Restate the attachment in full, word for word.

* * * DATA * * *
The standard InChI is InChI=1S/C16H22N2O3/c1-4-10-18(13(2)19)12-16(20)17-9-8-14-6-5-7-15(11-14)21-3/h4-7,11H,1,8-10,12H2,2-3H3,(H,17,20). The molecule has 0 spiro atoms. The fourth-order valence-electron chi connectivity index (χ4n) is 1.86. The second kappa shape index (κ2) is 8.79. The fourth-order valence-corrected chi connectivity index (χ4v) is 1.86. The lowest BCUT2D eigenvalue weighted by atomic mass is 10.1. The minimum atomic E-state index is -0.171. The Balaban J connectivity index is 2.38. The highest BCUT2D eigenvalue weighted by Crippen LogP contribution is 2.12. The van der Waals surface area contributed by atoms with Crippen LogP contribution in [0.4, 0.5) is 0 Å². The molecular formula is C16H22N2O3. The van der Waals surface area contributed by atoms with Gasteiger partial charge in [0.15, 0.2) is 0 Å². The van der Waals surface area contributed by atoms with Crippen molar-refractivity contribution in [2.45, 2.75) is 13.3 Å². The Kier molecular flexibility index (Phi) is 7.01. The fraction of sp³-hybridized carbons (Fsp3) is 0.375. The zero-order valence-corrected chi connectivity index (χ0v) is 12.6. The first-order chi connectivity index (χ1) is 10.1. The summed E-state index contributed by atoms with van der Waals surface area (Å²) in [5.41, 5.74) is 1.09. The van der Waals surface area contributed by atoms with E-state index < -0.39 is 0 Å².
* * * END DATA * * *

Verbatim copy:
The standard InChI is InChI=1S/C16H22N2O3/c1-4-10-18(13(2)19)12-16(20)17-9-8-14-6-5-7-15(11-14)21-3/h4-7,11H,1,8-10,12H2,2-3H3,(H,17,20). The molecule has 0 spiro atoms. The fourth-order valence-electron chi connectivity index (χ4n) is 1.86. The second kappa shape index (κ2) is 8.79. The fourth-order valence-corrected chi connectivity index (χ4v) is 1.86. The lowest BCUT2D eigenvalue weighted by atomic mass is 10.1. The minimum atomic E-state index is -0.171. The Balaban J connectivity index is 2.38. The highest BCUT2D eigenvalue weighted by Crippen LogP contribution is 2.12. The van der Waals surface area contributed by atoms with Crippen LogP contribution in [0.4, 0.5) is 0 Å². The molecular formula is C16H22N2O3. The van der Waals surface area contributed by atoms with Gasteiger partial charge in [0.15, 0.2) is 0 Å². The van der Waals surface area contributed by atoms with Crippen molar-refractivity contribution in [2.45, 2.75) is 13.3 Å². The Kier molecular flexibility index (Phi) is 7.01. The fraction of sp³-hybridized carbons (Fsp3) is 0.375. The zero-order valence-corrected chi connectivity index (χ0v) is 12.6. The first-order chi connectivity index (χ1) is 10.1. The summed E-state index contributed by atoms with van der Waals surface area (Å²) in [5.41, 5.74) is 1.09. The van der Waals surface area contributed by atoms with E-state index < -0.39 is 0 Å².